Ecosystem-based management plans formed to address effects of overfishing and logging on fragile island and sea ecosystems
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Fiji’s Bua Province Plans to Stop Overfishing and Logging
Communities takes the lead in showing the benefits of working together to manage their natural resources
NEW YORK (September 12, 2016)--Communities in Fiji’s Bua Province are taking action to address the effects of overfishing and other unsustainable practices in the biodiverse but fragile land and marine ecosystems of Vanua Levu, according to the Fiji Program of the Wildlife Conservation Society (WCS).
The communities of five districts in Bua Province will launch natural resource management plans—the culmination of three years of planning ---as the province takes the lead in demonstrating how villages can work together to deliver more benefits for their communities.
Each district will implement its ecosystem based management (EBM) plans that will help communities address threats such as overfishing, poaching of tabu areas (seasonal fishing closures), unsustainable logging, and poor farming practices. The plans also entail the application of practical, local solutions on land and sea to ensure that every village is able to manage its resources sustainably to better meet its food and income needs.
“This is a milestone for the people in these districts as now they can now strike that critical balance between conservation, sustainable use, and development to ensure their needs are met without sacrificing the ability of the next generation to do the same,” said Dr. Sangeeta Mangubhai, Program Director of WCS - Fiji, which facilitated the district management planning.
In addition, community members worked at the district level to overcome many challenges that extend beyond local borders. For example, drinking water depends on an intact upland forest, and healthy fisheries often need multiple communities to buy into management rules.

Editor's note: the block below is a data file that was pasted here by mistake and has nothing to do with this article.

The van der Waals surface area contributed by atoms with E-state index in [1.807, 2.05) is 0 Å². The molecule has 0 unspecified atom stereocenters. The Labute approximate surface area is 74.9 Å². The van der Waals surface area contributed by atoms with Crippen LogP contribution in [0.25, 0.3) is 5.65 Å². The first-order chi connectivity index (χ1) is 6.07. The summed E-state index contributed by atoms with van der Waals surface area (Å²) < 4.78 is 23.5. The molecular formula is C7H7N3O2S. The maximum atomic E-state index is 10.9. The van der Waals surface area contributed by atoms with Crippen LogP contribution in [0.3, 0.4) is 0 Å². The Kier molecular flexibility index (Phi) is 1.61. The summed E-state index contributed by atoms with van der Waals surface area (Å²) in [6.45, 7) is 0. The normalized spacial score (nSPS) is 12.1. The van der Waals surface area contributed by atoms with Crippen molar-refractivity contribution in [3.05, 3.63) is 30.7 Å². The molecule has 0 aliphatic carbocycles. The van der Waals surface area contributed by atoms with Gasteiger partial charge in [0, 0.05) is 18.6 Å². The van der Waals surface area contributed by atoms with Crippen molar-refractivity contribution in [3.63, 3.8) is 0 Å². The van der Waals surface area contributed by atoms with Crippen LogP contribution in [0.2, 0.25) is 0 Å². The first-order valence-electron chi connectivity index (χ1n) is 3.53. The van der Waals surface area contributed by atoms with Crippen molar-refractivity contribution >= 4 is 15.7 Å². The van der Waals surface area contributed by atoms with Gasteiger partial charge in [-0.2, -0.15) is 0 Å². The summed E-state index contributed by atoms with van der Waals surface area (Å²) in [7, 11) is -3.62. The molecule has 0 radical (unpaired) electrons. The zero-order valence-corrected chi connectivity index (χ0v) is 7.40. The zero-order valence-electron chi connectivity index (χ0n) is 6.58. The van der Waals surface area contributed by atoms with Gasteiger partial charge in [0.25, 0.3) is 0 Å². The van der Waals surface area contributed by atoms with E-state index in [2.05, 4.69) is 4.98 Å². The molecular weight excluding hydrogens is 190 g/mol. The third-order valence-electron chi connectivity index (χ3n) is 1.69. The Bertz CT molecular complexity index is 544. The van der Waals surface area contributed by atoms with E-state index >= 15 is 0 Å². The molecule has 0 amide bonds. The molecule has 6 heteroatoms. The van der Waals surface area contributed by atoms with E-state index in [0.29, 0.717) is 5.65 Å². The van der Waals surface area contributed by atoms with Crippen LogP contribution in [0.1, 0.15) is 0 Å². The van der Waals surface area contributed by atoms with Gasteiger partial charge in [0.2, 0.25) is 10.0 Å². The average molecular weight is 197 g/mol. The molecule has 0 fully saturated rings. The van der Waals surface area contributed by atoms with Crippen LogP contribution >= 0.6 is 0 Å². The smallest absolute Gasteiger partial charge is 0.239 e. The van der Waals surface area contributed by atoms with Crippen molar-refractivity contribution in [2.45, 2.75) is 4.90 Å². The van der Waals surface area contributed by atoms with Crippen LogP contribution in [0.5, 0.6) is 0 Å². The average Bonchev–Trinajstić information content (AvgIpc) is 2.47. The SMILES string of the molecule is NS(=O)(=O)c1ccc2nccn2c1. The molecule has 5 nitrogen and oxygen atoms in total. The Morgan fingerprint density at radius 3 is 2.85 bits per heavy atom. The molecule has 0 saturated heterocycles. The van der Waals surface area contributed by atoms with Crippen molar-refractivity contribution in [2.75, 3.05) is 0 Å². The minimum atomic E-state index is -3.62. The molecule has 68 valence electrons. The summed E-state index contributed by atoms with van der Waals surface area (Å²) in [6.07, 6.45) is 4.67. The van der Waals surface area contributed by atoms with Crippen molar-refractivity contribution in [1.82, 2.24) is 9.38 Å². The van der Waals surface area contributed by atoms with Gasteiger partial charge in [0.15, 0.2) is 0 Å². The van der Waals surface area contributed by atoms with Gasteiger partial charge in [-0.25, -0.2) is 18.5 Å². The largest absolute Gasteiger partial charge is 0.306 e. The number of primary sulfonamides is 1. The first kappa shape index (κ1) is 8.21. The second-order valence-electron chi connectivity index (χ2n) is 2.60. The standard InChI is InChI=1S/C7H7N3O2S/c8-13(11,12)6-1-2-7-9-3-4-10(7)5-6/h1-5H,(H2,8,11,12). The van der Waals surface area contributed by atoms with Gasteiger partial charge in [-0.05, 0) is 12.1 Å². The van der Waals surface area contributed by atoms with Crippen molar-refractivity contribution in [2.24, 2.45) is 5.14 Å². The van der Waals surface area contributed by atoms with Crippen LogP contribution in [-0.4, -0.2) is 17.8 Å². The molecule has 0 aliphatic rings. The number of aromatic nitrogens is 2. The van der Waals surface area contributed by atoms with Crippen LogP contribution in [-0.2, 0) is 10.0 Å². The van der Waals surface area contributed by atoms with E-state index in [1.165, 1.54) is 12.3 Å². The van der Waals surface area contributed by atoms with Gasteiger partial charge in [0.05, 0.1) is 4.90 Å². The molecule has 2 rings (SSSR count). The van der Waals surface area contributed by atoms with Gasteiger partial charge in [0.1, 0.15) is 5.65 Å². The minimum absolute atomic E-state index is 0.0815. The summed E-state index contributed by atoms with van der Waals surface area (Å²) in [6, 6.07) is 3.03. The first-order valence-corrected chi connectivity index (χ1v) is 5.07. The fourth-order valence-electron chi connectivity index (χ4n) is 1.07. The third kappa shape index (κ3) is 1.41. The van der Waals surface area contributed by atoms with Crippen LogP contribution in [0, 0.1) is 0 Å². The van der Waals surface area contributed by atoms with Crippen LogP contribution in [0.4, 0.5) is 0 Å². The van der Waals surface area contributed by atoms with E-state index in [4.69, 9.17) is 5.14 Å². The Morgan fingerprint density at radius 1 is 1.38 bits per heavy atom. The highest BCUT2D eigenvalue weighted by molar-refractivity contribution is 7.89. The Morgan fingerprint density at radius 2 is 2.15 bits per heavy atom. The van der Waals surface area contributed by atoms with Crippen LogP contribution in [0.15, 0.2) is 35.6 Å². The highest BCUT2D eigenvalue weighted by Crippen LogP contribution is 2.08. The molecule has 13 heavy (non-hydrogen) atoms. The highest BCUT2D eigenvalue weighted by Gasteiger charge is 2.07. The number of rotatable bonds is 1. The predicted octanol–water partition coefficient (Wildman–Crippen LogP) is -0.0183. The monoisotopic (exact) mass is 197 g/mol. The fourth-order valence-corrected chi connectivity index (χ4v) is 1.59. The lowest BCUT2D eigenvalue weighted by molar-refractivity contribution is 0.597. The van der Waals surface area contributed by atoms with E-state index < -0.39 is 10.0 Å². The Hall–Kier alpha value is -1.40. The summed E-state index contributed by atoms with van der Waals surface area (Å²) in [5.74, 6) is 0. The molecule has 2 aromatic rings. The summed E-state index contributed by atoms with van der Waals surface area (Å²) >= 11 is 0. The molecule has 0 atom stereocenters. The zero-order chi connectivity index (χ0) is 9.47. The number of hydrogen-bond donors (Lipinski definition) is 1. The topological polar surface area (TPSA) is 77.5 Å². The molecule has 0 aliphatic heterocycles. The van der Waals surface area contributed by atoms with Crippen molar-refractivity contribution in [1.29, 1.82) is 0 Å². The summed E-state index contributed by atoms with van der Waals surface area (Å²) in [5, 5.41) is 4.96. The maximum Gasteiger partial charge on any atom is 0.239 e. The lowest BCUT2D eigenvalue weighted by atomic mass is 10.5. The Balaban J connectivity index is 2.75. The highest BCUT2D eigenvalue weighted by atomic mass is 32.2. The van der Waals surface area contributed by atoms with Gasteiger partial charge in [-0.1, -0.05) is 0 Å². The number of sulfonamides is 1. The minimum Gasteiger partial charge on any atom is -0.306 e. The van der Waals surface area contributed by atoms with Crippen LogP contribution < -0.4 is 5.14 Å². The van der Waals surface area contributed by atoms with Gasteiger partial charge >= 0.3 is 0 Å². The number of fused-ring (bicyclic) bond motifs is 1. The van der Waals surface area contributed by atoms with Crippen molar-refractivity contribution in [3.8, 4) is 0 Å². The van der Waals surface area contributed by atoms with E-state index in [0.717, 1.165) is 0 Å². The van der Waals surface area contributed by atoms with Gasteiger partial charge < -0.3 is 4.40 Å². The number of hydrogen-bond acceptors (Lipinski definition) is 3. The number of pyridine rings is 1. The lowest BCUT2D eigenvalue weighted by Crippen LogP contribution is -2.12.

A total of 9 districts in Bua—including Vuya, Nadi, Solevu, Lekutu, Navakasiga—now have district level EBM plans. The management plans will be implemented by Resource Management Committees (RMC) in each district, supported by the Bua Provincial Office and WCS-Fiji.
Dr. Mangubhai said the district plans will also provide a common voice for communities to inform policy makers and government ministries of assistance priorities for the most pressing community needs. The next steps include incorporating all the district plans into a provincial level EBM plan.
Early assessments of the value of similar plans have been positive. Ilaisa Naleba, a District Representative from Nadi, said since his district adopted its EBM plan in 2014, villagers have noticed an increase in fish catch and prawns.
“We’re so thankful to the chiefs for having the vision for a sustainable food system that will also benefit our children and for the support of WCS to turn that vision into an effective management plan,” Naleba said.
“Making the commitment to take on the EBM plan wasn’t easy and the hard work put in by people to make this plan work is worth celebrating,” he said.
Some of the species that are found within community fishing grounds that are critical for people’s food security include iconic coral reef sharks and sea turtles, as well as reef fish and invertebrates (e.g. sea cucumbers, lobsters, mud crabs).
The Wildlife Conservation Society Fiji Program works with local communities and the Fiji Government to protect biodiversity and natural resources through sound management practices.
This work has been supported by the John D. and Catherine T. MacArthur Foundation, The Tiffany & Co. Foundation, and the Flora Family Foundation.
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